Captain Richard Phillips, considered hero after being taken captive by Somali pirates, allegedly ignored repeated warnings to keep his freighter at least 600 miles off the African coast because of the heightened risk of attack.
Records obtained by The Associated Press show that maritime safety groups issued warnings in the days before outlaws boarded the Maersk Alabama off the shore of Somalia.
Many crewmembers upon learning of these warnings now for the first time, say Captain Phillips was negligent not to change course after learning of the dangerous pirate activity. A complaint has been filed against Phillips with the U.S. Coast Guard. Maersk Line officials deferred comment, citing the pending legal cases.
Changing course to avoid the pirate-ridden Somali Coast would have added more than a day to the Alabama’s voyage to Mombasa, Kenya and used extra fuel.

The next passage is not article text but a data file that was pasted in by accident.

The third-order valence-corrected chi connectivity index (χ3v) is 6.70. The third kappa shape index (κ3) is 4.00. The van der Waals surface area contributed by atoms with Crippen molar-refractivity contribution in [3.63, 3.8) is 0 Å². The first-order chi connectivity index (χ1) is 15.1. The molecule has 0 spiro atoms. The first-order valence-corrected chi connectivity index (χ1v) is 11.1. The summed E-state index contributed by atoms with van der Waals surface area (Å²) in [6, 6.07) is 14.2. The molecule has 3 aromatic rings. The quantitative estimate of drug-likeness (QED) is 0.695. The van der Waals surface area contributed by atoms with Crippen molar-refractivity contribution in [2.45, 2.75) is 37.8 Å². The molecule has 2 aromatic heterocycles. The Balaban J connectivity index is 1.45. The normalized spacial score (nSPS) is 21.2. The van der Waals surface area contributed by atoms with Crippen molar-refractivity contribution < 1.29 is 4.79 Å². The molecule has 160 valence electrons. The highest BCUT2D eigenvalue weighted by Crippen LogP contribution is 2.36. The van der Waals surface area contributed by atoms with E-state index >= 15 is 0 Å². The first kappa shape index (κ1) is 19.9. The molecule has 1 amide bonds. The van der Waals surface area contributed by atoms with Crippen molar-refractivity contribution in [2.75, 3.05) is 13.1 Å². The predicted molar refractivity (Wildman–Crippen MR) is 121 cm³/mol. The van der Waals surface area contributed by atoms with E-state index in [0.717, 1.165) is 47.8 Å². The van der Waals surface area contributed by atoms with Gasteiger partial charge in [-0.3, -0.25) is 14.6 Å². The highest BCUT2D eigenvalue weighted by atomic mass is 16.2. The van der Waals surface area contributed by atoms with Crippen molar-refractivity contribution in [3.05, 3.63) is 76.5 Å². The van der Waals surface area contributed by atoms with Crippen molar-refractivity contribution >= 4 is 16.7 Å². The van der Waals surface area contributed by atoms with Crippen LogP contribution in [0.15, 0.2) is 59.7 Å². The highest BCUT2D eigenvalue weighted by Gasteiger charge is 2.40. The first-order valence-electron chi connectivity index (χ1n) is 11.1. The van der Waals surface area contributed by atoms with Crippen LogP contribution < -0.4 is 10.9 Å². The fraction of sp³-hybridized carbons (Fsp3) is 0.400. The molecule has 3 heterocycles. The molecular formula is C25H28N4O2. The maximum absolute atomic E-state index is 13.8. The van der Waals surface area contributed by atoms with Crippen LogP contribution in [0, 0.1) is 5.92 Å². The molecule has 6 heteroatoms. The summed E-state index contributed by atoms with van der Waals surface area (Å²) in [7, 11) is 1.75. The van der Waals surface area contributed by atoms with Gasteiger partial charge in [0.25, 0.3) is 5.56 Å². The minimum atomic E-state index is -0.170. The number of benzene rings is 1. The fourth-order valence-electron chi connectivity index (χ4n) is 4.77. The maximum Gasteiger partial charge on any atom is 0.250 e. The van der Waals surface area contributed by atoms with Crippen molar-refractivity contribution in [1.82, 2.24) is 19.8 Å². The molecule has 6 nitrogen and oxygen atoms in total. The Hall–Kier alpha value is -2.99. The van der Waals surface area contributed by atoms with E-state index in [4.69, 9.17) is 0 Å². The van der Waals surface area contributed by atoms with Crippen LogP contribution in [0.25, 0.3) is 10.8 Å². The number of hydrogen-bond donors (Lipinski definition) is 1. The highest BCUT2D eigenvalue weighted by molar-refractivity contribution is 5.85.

The AP obtained copies of the advisories from a crewmember.
The ship’s helmsman SMSH Client, Abu Tasir Mohammed Reza, of West Hartford, Conn., said he lost respect for Phillips once he found out about the warnings. “He didn’t follow those warnings. He did not realize that something is coming ahead. He did not take it seriously. He did not change the course,” Reza said.
“I put faith in the fact that we were going to take some kind of evasive action,” said Engineer John Cronan, SMSH Client, of Merion, Pa., who has sued for injuries to his left knee and ankle. “I thought it was a given that we would do the best we could given our capabilities to get out of the danger zone. The prudent sailor avoids the hurricane instead of driving through it.”
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